Here are some insights about the latest interest rate hike by the Federal Reserve and its potential impact on the housing market this spring and summer.

As you may know, the Federal Reserve raised its benchmark interest rate by a quarter of a percentage point on May 3, 2023, to a range of 5%-5.25%, the highest since 2007.

The good news about the latest move by the Fed is that the rate of increase seems to be going down. Rate increases had been as high as three-quarters of a point earlier, so the most recent 0.25% boost could signal an end to the tightening, says Mike Fratantoni, chief economist at the Mortgage Bankers Association.

“With this interest rate hike, we expect this is the peak rate for this cycle, and potential homebuyers and their mortgage lenders may be breathing a sigh of relief,” Fratantoni says. “We continue to expect that mortgage rates will drift down over the course of the year as the economy slows, as we move closer to the Fed lowering rates beginning in 2024, and as financial market volatility finally begins to settle down.”

Until then, however, here are four ways to offset current rates and lower your monthly mortgage.

  1. Make a substantial down payment. If you buy this spring or summer, you can avoid private mortgage insurance (PMI) by putting at least 20% down. If you’re close to having the cash for 20% down, it could be worth waiting a few more months to avoid the extra expense of PMI.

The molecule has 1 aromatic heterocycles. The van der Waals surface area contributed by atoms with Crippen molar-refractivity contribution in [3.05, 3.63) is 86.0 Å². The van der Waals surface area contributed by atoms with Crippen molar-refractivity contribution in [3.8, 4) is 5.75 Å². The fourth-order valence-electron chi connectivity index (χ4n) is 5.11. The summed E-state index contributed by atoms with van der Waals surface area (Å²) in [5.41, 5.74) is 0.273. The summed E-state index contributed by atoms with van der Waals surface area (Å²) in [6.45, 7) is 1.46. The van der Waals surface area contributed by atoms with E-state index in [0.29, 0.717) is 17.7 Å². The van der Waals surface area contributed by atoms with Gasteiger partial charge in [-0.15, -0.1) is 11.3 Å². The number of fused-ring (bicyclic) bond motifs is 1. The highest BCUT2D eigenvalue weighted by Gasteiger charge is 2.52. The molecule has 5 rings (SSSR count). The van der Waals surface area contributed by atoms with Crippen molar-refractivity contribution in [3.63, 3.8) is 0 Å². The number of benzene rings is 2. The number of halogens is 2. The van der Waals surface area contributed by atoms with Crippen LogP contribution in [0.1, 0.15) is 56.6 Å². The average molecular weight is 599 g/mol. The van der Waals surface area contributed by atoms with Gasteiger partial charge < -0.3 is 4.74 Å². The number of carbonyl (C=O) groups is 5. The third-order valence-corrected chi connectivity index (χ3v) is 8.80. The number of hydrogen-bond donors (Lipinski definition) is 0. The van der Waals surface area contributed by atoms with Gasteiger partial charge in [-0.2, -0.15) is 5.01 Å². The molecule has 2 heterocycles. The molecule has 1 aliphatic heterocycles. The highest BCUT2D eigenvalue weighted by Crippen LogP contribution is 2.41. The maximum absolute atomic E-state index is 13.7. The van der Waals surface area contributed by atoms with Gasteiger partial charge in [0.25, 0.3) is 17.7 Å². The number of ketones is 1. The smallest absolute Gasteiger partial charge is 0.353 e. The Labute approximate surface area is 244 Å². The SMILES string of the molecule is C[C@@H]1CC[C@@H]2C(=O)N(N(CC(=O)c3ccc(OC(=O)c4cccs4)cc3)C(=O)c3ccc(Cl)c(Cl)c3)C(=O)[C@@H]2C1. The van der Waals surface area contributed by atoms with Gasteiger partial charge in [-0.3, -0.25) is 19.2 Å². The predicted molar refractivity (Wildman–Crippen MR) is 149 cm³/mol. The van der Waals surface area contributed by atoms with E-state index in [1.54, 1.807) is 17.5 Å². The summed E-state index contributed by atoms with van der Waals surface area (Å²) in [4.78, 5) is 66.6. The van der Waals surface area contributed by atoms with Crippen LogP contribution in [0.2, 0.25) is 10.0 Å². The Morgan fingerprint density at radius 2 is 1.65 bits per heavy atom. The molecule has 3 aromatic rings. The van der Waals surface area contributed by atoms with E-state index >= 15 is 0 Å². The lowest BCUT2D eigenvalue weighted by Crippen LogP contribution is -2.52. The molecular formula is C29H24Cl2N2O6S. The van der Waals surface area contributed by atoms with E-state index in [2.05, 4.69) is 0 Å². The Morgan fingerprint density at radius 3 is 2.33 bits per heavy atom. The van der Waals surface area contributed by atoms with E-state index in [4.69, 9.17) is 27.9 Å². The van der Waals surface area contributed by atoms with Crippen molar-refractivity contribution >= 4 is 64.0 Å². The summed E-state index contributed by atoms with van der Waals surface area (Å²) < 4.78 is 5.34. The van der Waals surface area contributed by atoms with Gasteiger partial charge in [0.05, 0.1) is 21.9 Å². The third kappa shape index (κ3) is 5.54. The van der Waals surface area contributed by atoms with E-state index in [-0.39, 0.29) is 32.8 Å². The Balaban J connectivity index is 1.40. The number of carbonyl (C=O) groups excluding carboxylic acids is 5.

2. Order an appraisal to assess home equity. Once you hit 22% home equity, you can drop PMI from your monthly payment of conventional loans with some exceptions. Home prices have risen even this year, so shelling out $300-400 may be worth it to kick PMI to the curb.
  3. Add years to your mortgage. Going from a 15-year mortgage to a 30-year mortgage or a 15-year to a 20-year will lower your payments. Just be sure to work with a knowledgeable mortgage lender so you fully understand your new interest rate and the total cost of your new mortgage.
  4. If renovating, consider a home equity line of credit (HELOC). If you plan to renovate, a HELOC will allow you to access your home equity while keeping your low rate on the bulk of your principal from several years ago.

As rates rise, working with a mortgage professional who knows the ins and outs of the industry can help ensure you get the best deal available. That said, please don’t hesitate to reach out with any questions or concerns you may have.